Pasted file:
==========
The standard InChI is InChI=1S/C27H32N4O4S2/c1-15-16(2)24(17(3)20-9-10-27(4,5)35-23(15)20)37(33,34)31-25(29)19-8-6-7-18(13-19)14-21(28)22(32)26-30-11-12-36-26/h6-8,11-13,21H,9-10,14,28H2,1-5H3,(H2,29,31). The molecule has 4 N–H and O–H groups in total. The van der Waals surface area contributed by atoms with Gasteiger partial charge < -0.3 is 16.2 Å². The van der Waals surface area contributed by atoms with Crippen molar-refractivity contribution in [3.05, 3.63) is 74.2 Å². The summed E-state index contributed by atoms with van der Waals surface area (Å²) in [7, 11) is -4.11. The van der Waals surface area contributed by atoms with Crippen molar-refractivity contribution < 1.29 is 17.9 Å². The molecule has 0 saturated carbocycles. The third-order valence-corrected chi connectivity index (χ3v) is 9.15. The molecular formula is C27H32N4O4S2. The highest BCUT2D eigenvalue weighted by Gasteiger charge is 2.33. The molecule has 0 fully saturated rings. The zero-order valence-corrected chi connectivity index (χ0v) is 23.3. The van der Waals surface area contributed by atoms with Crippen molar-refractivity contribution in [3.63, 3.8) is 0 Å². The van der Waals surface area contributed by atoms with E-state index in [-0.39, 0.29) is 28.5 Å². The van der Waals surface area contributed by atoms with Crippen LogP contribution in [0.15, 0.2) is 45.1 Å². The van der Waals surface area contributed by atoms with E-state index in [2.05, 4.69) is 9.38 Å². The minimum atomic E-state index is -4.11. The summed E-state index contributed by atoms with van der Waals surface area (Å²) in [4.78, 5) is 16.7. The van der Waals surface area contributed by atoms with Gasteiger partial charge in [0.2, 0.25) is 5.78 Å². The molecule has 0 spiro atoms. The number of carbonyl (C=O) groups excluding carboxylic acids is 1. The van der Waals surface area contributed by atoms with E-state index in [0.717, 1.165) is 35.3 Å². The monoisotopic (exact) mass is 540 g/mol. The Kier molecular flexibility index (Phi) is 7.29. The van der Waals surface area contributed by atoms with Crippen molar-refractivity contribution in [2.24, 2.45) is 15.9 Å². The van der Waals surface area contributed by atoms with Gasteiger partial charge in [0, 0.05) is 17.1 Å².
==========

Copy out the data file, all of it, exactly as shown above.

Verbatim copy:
The standard InChI is InChI=1S/C27H32N4O4S2/c1-15-16(2)24(17(3)20-9-10-27(4,5)35-23(15)20)37(33,34)31-25(29)19-8-6-7-18(13-19)14-21(28)22(32)26-30-11-12-36-26/h6-8,11-13,21H,9-10,14,28H2,1-5H3,(H2,29,31). The molecule has 4 N–H and O–H groups in total. The van der Waals surface area contributed by atoms with Gasteiger partial charge < -0.3 is 16.2 Å². The van der Waals surface area contributed by atoms with Crippen molar-refractivity contribution in [3.05, 3.63) is 74.2 Å². The summed E-state index contributed by atoms with van der Waals surface area (Å²) in [7, 11) is -4.11. The van der Waals surface area contributed by atoms with Crippen molar-refractivity contribution < 1.29 is 17.9 Å². The molecule has 0 saturated carbocycles. The third-order valence-corrected chi connectivity index (χ3v) is 9.15. The molecular formula is C27H32N4O4S2. The highest BCUT2D eigenvalue weighted by Gasteiger charge is 2.33. The molecule has 0 fully saturated rings. The zero-order valence-corrected chi connectivity index (χ0v) is 23.3. The van der Waals surface area contributed by atoms with Crippen molar-refractivity contribution in [3.63, 3.8) is 0 Å². The van der Waals surface area contributed by atoms with E-state index in [-0.39, 0.29) is 28.5 Å². The van der Waals surface area contributed by atoms with Crippen LogP contribution in [0.15, 0.2) is 45.1 Å². The van der Waals surface area contributed by atoms with E-state index in [2.05, 4.69) is 9.38 Å². The minimum atomic E-state index is -4.11. The summed E-state index contributed by atoms with van der Waals surface area (Å²) in [4.78, 5) is 16.7. The van der Waals surface area contributed by atoms with Gasteiger partial charge in [0.2, 0.25) is 5.78 Å². The molecule has 0 spiro atoms. The number of carbonyl (C=O) groups excluding carboxylic acids is 1. The van der Waals surface area contributed by atoms with E-state index in [0.717, 1.165) is 35.3 Å². The monoisotopic (exact) mass is 540 g/mol. The Kier molecular flexibility index (Phi) is 7.29. The van der Waals surface area contributed by atoms with Crippen molar-refractivity contribution in [2.24, 2.45) is 15.9 Å². The van der Waals surface area contributed by atoms with Gasteiger partial charge in [0, 0.05) is 17.1 Å².